… to speak darkly, hence in riddles, from ainos, a fable or an allegory; perhaps comes from the Gothic inilo,  a plea, or a reason, to be excused.

The addition of a word like “darkly,” is helpful given that, while enigma is equated with something puzzling or undecipherable, the word has always had a sinister tinge to it. (The use of the word “intentional” in the OED definition starts down this path, but doesn’t go far enough.) In fact, the sense of evil in the word is precisely why it’s so applicable to a character like Nelson Muntz, and why it is indeed so “troubling” to apply it to the current U.S. administration.

Dictionary of Word Origins
Origins: A Short Etymological Dictionary of Modern English
Oxford English Dictionary (compact edition)
Oxford Dictionary of Word Histories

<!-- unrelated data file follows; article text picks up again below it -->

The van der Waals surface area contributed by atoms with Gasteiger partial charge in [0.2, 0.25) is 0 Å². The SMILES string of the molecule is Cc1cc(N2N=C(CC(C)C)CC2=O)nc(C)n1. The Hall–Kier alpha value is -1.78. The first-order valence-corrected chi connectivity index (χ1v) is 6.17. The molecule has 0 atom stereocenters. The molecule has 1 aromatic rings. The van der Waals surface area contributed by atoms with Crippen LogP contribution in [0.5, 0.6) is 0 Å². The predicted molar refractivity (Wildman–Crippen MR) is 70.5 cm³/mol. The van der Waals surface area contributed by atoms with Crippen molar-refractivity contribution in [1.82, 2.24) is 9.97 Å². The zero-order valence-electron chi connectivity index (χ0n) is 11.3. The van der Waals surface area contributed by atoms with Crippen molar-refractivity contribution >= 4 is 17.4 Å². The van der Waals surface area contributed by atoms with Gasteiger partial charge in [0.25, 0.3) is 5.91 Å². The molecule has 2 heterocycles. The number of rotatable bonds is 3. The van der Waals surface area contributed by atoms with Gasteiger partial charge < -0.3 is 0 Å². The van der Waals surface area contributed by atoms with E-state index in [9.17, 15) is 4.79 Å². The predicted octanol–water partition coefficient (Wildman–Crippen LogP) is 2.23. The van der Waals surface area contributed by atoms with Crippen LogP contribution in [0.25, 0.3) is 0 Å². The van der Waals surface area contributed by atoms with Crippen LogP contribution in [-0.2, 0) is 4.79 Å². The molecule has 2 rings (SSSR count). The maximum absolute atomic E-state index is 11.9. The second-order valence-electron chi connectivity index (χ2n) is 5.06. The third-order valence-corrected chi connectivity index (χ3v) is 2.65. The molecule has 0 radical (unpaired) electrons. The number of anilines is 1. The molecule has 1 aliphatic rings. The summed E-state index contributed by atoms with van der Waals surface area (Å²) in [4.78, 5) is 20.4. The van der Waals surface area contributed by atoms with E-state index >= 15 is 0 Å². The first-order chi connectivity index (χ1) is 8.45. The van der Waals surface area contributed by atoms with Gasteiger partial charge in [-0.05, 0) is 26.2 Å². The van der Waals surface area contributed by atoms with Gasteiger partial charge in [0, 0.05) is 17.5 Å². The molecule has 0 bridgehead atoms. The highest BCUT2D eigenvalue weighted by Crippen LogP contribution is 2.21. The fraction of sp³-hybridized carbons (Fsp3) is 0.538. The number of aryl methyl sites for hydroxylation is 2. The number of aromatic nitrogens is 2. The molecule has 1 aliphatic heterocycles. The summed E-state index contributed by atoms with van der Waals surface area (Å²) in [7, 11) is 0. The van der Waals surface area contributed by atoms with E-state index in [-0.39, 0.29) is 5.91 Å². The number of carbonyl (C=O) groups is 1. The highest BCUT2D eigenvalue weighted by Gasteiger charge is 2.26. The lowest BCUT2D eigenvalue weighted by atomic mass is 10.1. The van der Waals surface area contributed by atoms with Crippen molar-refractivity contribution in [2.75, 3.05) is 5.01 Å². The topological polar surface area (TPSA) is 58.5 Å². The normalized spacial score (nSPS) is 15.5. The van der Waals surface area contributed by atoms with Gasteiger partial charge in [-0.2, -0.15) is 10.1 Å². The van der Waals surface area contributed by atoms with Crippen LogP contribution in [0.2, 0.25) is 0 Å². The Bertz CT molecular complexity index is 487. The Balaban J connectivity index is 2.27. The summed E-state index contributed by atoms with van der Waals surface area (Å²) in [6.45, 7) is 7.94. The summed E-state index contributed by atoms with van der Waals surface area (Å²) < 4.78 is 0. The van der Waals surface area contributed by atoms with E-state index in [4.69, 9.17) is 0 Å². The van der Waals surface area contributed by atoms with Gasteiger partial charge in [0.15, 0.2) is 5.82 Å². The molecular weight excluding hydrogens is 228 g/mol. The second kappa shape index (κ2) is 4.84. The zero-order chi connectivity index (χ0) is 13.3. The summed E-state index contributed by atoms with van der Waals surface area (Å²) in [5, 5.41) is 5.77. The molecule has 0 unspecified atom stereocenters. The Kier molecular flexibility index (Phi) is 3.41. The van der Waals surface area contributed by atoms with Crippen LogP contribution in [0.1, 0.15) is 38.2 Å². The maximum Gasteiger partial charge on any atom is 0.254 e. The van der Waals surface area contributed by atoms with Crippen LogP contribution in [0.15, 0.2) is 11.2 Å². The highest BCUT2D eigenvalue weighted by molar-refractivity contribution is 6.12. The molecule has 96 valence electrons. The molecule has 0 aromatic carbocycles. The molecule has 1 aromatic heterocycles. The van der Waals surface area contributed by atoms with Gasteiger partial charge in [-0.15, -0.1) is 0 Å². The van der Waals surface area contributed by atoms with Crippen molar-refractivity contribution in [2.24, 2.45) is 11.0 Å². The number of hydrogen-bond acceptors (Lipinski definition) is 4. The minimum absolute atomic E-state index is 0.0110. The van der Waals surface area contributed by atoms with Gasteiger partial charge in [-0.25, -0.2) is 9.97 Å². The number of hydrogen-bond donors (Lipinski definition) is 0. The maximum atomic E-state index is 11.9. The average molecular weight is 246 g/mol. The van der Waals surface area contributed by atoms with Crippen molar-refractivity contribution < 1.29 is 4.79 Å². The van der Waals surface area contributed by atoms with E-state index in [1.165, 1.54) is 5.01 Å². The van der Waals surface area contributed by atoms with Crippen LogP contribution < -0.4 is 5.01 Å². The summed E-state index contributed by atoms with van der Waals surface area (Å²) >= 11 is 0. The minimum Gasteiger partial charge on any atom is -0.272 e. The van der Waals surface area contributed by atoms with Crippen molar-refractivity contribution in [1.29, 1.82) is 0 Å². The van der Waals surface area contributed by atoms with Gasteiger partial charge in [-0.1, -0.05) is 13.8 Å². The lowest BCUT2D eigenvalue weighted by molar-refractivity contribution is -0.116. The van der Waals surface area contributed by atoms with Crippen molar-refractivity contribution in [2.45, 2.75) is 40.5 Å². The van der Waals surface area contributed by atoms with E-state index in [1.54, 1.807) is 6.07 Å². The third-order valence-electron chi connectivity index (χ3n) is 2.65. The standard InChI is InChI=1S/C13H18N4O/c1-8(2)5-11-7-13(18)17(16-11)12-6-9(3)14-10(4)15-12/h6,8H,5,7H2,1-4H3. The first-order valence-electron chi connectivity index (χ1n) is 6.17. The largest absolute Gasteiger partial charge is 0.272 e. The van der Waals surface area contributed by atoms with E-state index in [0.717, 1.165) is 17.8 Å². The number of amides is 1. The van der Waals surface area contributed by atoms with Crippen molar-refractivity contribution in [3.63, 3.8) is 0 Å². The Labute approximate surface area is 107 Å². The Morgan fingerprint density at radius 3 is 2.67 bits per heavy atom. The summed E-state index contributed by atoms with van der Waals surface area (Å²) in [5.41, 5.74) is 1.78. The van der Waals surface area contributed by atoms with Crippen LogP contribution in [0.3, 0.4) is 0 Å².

For more info on the LRL’s collection, go here.

Know Your Words

Can Trump’s Appeal Be Explained By Our Culture’s Preference for Extroverts?

Note: I wrote this for another (now defunct) blog of mine before the election. I thought I’d resurrect it here as I contemplate the meaning of our would-be emperor’s recently issued ban on Muslims … and why anyone would vote for such an individual.


“Western society is based on Greco-Roman ideals of the person that can speak well, a rhetorical ideal. We have always been to some extent a society that favors action over contemplation. But this really reached a pitch when we moved from an agricultural society into the world of big business. And that’s when it really became the case that to stand out and succeed in a company, with people that you had never met before, the quality of being very magnetic, very charismatic in a job interview suddenly became very important. This happened at the turn of the 20th century.”